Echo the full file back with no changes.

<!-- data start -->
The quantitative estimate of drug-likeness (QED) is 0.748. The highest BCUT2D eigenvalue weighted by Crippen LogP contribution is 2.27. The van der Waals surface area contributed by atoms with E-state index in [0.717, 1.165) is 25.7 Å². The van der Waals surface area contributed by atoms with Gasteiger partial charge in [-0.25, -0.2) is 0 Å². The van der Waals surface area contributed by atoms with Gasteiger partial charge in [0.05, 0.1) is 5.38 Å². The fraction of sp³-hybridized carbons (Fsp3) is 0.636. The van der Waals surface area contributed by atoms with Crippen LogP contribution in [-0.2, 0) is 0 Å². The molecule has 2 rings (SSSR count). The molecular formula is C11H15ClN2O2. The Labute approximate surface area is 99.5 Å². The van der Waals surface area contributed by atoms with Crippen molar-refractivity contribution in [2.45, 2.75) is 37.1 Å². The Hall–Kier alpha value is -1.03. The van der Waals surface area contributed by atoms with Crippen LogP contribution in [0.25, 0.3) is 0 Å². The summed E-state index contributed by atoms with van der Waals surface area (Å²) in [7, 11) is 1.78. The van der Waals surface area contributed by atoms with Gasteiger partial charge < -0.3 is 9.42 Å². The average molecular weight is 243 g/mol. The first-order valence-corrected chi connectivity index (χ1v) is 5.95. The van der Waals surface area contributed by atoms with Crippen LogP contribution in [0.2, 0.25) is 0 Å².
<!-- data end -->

The quantitative estimate of drug-likeness (QED) is 0.748. The highest BCUT2D eigenvalue weighted by Crippen LogP contribution is 2.27. The van der Waals surface area contributed by atoms with E-state index in [0.717, 1.165) is 25.7 Å². The van der Waals surface area contributed by atoms with Gasteiger partial charge in [-0.25, -0.2) is 0 Å². The van der Waals surface area contributed by atoms with Gasteiger partial charge in [0.05, 0.1) is 5.38 Å². The fraction of sp³-hybridized carbons (Fsp3) is 0.636. The van der Waals surface area contributed by atoms with Crippen LogP contribution in [-0.2, 0) is 0 Å². The molecule has 2 rings (SSSR count). The molecular formula is C11H15ClN2O2. The Labute approximate surface area is 99.5 Å². The van der Waals surface area contributed by atoms with Crippen molar-refractivity contribution in [2.45, 2.75) is 37.1 Å². The Hall–Kier alpha value is -1.03. The van der Waals surface area contributed by atoms with Crippen LogP contribution in [0.25, 0.3) is 0 Å². The summed E-state index contributed by atoms with van der Waals surface area (Å²) in [7, 11) is 1.78. The van der Waals surface area contributed by atoms with Gasteiger partial charge < -0.3 is 9.42 Å². The average molecular weight is 243 g/mol. The first-order valence-corrected chi connectivity index (χ1v) is 5.95. The van der Waals surface area contributed by atoms with Crippen LogP contribution in [0.2, 0.25) is 0 Å².